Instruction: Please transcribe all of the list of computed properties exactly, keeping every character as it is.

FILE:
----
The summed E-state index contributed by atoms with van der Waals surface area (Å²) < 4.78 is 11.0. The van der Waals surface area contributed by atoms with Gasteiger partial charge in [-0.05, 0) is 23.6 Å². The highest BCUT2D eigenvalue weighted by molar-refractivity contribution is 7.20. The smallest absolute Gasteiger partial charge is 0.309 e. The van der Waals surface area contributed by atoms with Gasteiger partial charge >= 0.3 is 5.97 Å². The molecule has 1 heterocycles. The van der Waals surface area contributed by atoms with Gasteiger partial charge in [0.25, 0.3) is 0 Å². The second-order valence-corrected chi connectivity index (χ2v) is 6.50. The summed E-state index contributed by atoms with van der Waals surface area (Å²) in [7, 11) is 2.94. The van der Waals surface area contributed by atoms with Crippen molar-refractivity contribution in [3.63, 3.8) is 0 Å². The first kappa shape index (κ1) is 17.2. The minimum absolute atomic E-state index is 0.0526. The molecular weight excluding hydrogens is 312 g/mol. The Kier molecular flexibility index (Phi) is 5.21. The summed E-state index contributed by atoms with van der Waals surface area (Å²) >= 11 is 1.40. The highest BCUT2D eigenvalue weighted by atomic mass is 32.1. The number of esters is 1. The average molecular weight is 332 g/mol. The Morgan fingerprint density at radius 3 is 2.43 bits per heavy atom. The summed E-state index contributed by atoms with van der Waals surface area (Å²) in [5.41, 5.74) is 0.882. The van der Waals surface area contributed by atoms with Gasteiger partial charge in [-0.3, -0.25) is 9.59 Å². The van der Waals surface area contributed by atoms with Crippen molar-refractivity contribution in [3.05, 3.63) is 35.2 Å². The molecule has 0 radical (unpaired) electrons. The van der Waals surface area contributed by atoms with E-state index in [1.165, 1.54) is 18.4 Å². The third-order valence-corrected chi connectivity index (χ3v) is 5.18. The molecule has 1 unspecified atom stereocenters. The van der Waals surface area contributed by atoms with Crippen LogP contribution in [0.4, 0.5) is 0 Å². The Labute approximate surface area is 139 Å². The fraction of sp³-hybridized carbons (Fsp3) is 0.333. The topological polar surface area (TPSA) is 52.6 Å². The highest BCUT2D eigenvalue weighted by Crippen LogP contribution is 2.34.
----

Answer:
The summed E-state index contributed by atoms with van der Waals surface area (Å²) < 4.78 is 11.0. The van der Waals surface area contributed by atoms with Gasteiger partial charge in [-0.05, 0) is 23.6 Å². The highest BCUT2D eigenvalue weighted by molar-refractivity contribution is 7.20. The smallest absolute Gasteiger partial charge is 0.309 e. The van der Waals surface area contributed by atoms with Gasteiger partial charge >= 0.3 is 5.97 Å². The molecule has 1 heterocycles. The van der Waals surface area contributed by atoms with Gasteiger partial charge in [0.25, 0.3) is 0 Å². The second-order valence-corrected chi connectivity index (χ2v) is 6.50. The summed E-state index contributed by atoms with van der Waals surface area (Å²) in [7, 11) is 2.94. The van der Waals surface area contributed by atoms with Crippen molar-refractivity contribution in [3.63, 3.8) is 0 Å². The first kappa shape index (κ1) is 17.2. The minimum absolute atomic E-state index is 0.0526. The molecular weight excluding hydrogens is 312 g/mol. The Kier molecular flexibility index (Phi) is 5.21. The summed E-state index contributed by atoms with van der Waals surface area (Å²) >= 11 is 1.40. The highest BCUT2D eigenvalue weighted by atomic mass is 32.1. The number of esters is 1. The average molecular weight is 332 g/mol. The Morgan fingerprint density at radius 3 is 2.43 bits per heavy atom. The summed E-state index contributed by atoms with van der Waals surface area (Å²) in [5.41, 5.74) is 0.882. The van der Waals surface area contributed by atoms with Gasteiger partial charge in [-0.3, -0.25) is 9.59 Å². The van der Waals surface area contributed by atoms with Crippen molar-refractivity contribution in [3.05, 3.63) is 35.2 Å². The molecule has 0 radical (unpaired) electrons. The van der Waals surface area contributed by atoms with E-state index in [1.165, 1.54) is 18.4 Å². The third-order valence-corrected chi connectivity index (χ3v) is 5.18. The molecule has 1 unspecified atom stereocenters. The van der Waals surface area contributed by atoms with Crippen LogP contribution in [0.4, 0.5) is 0 Å². The Labute approximate surface area is 139 Å². The fraction of sp³-hybridized carbons (Fsp3) is 0.333. The topological polar surface area (TPSA) is 52.6 Å². The highest BCUT2D eigenvalue weighted by Crippen LogP contribution is 2.34.